Rwanda ex-spy chief says Paul Kagame reaching 'breaking point'

Rwanda election coverage is stirring up some interesting interviews in the local press, with some issuing war calls against President Paul Kagame.

Marc Hofer/AP
A young girl passes by posters of Rwandan President Paul Kagame in the capital Kigali, Rwanda, on Aug. 6 during a rally for the upcoming presidential elections on Aug. 9. Many independent observers expect Kagame and his ruling RPF party to win with a big margin due to a lack of serious political opposition in the country.

Rwanda heads to the polls Aug. 9, and while there may not be much suspense about the outcome of the elections, there have been several interesting interviews in the press recently.

The Ugandan Observer ran an interview with former Rwandan intelligence chief Patrick Karegeya – the headline was "Exiled Rwandan Colonel Calls for War on Kagame," and here is the important quote:

A dictator can never step down, they are brought down. It’s only Rwandans who can stand up now and fight for their freedom. Kagame will have his breaking point and I think it will be very soon. There is no one who will come to save Rwandans from the dictatorship of Kagame and there is no time to fold hands. They should stand up to him and say look; we are tired, you have to go. Obviously some will lose their lives in the process but those who will die will have lost life for a worthy cause, and I am prepared to support Rwandans who want to fight the dictatorship of Paul Kagame.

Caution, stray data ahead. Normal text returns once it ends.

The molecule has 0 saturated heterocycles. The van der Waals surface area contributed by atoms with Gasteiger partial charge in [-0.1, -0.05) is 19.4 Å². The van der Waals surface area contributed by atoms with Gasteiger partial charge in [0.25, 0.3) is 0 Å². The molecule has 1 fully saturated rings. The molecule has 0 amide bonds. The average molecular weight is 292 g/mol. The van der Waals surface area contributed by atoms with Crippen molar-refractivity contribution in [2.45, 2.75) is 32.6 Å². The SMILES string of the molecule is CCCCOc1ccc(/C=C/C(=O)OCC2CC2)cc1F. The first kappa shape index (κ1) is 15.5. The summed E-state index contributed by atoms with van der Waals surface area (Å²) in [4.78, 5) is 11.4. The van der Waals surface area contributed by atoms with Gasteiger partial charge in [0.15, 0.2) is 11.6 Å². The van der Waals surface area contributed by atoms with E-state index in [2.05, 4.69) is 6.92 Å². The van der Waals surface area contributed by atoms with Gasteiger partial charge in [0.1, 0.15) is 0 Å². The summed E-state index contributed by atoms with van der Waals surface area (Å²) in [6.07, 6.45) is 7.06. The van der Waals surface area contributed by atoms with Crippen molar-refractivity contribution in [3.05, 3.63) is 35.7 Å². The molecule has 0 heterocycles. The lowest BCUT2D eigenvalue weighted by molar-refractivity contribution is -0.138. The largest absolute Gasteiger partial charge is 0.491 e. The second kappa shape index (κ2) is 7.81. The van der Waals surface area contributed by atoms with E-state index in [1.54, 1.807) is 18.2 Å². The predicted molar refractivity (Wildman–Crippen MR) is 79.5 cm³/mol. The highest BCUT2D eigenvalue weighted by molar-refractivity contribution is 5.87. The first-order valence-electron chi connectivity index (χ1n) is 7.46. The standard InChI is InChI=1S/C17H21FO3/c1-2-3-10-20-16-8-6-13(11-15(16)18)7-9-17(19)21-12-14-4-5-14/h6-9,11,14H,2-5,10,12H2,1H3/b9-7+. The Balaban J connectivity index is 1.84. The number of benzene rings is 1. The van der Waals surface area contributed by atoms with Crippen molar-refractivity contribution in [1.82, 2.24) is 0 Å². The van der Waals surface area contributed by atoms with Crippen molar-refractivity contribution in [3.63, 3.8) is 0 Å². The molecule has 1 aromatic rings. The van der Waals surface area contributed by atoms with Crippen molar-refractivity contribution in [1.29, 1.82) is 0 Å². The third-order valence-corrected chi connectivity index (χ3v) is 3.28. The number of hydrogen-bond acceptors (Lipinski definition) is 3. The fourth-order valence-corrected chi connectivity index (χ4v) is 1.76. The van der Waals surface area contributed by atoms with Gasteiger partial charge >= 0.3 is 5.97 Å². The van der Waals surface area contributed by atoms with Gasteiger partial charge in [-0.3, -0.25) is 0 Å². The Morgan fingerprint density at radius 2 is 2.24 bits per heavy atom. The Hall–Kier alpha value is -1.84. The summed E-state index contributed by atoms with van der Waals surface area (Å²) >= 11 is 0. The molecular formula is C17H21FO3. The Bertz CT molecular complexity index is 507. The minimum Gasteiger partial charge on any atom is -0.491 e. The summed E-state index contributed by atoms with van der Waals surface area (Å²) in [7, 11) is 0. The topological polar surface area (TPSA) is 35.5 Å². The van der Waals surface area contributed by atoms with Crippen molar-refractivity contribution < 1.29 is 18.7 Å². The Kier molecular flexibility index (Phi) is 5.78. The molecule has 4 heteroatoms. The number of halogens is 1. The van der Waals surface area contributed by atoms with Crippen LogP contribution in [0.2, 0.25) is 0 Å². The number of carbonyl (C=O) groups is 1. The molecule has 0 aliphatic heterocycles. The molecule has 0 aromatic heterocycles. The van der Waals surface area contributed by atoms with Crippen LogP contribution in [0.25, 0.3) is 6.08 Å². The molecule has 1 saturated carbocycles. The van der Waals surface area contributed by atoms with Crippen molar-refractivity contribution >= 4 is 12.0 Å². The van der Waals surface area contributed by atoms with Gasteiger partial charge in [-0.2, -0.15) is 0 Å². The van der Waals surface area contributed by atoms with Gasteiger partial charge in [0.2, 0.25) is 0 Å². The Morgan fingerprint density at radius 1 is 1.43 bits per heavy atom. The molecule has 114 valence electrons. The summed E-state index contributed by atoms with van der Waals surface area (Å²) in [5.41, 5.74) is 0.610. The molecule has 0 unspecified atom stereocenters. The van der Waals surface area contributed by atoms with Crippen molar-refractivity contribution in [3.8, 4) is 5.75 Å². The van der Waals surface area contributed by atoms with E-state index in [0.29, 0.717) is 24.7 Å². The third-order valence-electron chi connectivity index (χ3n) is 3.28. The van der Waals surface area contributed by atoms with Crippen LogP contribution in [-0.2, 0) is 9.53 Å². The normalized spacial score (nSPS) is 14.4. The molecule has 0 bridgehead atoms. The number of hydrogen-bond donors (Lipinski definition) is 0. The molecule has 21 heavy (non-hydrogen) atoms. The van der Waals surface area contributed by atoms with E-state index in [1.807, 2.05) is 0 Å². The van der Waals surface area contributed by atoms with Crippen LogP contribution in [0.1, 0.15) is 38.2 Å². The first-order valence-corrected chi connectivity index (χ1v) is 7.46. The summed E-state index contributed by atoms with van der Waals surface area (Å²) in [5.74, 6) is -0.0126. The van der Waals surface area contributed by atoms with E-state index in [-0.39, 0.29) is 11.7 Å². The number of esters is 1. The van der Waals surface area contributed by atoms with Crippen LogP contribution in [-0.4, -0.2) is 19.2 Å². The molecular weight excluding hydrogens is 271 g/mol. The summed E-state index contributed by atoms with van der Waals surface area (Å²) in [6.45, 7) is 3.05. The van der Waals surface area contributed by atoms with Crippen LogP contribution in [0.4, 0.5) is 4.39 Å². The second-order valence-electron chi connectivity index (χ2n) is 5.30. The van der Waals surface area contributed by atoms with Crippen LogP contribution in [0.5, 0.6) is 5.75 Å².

There are other interesting points in the interview, for example where Karegeya more or less confirms that assassinations of political opponents were carried out under his leadership of external intelligence between 1994 and 2004. The interviewer asked about the killings of Colonel Lizinde and Seth Sendashonga in Nairobi, to which he answers:

Many people, especially politicians, died under mysterious circumstances. I can’t say I don’t have information regarding those cases, but Kagame was the boss so he is in a better position to explain those assassinations and mysterious disappearances of people.

Kagame's response to the interview: "Those who want war, we'll give them war and they will regret it."

Then there was the interview in The Independent with the former head of Laurent Kabila's presidential guard, Francis Gakwerere. He was arrested after the assassination attempt against Kayumba Nyamwasa in South Africa – he has an interesting version of the story. According to him, Kayumba's driver was in prison with him, and he alleged that a Rwandan official called Dr. Ndahiro had promised him $2,000 to kill Kayumba.

Gakwerere responds:

The story sounded suspicious to me. First, I understood him to be referring to Dr. Emmanuel Ndahiro, the head of the National Security Services. So I asked him if he knew this Ndahiro and he said no. I asked if he had ever met him. He said no. I asked if he knows his voice, he said he has never seen him or heard him speak. So I asked him why he believed that it was Dr. Ndahiro. He said he simply trusted.

Second, this story of killers coming into the house at night all sounded phony. You cannot want to kill someone, have him in the best place (his home) best location (his bedroom), best time (at night) and in the best situation (when he is asleep) and just walk away and wait to do it at a shopping mall, in broad daylight and in front of many people. What type of killers are these? They must be amateurs!

Interesting time. In other related news, it seems that the South African High Commissioner to Rwanda has left Kigali in the ongoing diplomatic row over the Kayumba hit.

--- Jason Stearns blogs at Congo Siasa.

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